Seeking to avert a 2016 disaster, the Republican National Committee on Wednesday challenged every GOP presidential candidate to sign a pledge not to undertake a third-party bid under any circumstances.
The challenge, confirmed by multiple campaigns, is aimed squarely at Donald Trump. And the timing of the pledge suggests an agreement has been reached.
While he is leading the packed Republican field in early polls, the billionaire businessman last month repeatedly threatened to launch a third-party bid — leaving open the possibility even at the GOP's first presidential debate last month — should he fail to claim the Republican presidential nomination. Such a decision would make it all but impossible for the Republican Party to win the White House in 2016.
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RNC officials have been working privately with Trump's campaign for several weeks to avert such a scenario.
While neither side would publicly confirm late Wednesday that an agreement had been reached, Trump has hinted in recent days the GOP lobbying was beginning to work.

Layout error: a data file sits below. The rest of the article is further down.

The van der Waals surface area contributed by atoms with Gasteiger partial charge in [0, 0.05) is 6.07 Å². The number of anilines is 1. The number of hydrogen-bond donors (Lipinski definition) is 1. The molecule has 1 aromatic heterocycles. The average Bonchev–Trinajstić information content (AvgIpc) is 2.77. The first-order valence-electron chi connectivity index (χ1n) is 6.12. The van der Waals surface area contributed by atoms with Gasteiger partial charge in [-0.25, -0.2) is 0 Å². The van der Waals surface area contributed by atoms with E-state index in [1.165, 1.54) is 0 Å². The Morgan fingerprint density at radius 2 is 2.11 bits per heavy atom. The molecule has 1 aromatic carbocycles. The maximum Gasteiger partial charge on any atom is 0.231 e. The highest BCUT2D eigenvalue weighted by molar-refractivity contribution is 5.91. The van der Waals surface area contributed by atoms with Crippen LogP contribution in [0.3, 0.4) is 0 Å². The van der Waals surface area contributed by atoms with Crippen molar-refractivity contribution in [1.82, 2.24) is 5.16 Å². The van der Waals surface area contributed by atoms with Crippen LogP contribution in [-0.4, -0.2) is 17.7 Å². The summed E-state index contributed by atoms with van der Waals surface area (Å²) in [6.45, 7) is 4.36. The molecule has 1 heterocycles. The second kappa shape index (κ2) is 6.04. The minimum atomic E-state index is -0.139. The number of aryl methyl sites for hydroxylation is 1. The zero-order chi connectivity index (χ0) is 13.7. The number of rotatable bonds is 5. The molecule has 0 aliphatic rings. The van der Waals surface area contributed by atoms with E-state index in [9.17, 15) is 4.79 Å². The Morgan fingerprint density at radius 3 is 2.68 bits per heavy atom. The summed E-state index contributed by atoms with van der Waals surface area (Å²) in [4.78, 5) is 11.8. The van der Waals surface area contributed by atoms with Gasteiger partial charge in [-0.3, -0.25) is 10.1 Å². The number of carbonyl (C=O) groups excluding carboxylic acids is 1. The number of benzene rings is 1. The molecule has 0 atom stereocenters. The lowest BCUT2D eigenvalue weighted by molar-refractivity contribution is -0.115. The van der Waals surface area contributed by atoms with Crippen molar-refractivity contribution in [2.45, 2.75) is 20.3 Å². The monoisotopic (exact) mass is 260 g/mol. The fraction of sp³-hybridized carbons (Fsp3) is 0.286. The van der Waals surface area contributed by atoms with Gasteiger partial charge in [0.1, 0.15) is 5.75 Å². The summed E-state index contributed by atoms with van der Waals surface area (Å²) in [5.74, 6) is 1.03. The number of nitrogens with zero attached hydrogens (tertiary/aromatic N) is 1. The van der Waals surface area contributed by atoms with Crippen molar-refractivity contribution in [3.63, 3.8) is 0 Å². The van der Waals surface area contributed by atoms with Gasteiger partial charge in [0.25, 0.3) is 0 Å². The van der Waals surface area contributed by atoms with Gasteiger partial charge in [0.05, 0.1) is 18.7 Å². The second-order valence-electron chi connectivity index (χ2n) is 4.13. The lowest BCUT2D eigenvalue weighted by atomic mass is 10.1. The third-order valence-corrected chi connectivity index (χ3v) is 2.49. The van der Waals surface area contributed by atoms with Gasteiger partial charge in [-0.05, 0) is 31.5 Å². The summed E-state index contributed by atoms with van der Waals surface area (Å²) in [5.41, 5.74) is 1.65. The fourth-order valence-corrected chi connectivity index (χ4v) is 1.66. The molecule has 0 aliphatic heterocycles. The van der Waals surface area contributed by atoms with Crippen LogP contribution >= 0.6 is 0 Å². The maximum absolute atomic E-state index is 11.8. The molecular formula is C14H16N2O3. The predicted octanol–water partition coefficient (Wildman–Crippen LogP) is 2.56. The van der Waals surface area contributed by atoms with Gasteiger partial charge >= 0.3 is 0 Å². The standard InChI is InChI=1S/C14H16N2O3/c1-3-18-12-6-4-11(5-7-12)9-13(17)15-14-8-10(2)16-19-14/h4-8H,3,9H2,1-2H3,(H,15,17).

The Trump campaign did not respond to questions about the pledge late Wednesday. RNC Chairman Reince Priebus is set to meet privately with Trump at his campaign headquarters in New York City shortly before Trump is scheduled to address reporters. The meeting was confirmed by two RNC officials who weren't authorized to discuss the plan publicly and requested anonymity.
In recent days, Trump has suggested he would soon decide whether to rule out a third-party bid.
"I think a lot of people are going to be very happy," he said Saturday in Nashville.
Several candidates contacted late Wednesday confirmed that they would sign the pledge, among them Ohio Gov. John Kasich and former Florida Gov. Jeb Bush, although few doubted the intentions of the vast majority of the GOP's 17 presidential contenders.
The Republican National Committee's pledge asks candidates to promise to "endorse the 2016 Republican presidential nominee regardless of who it is."
Further, it asks them to pledge "that I will not seek to run as an independent or write-in candidate, nor will I seek or accept the nomination for president of any other party."
An RNC spokesman declined to comment.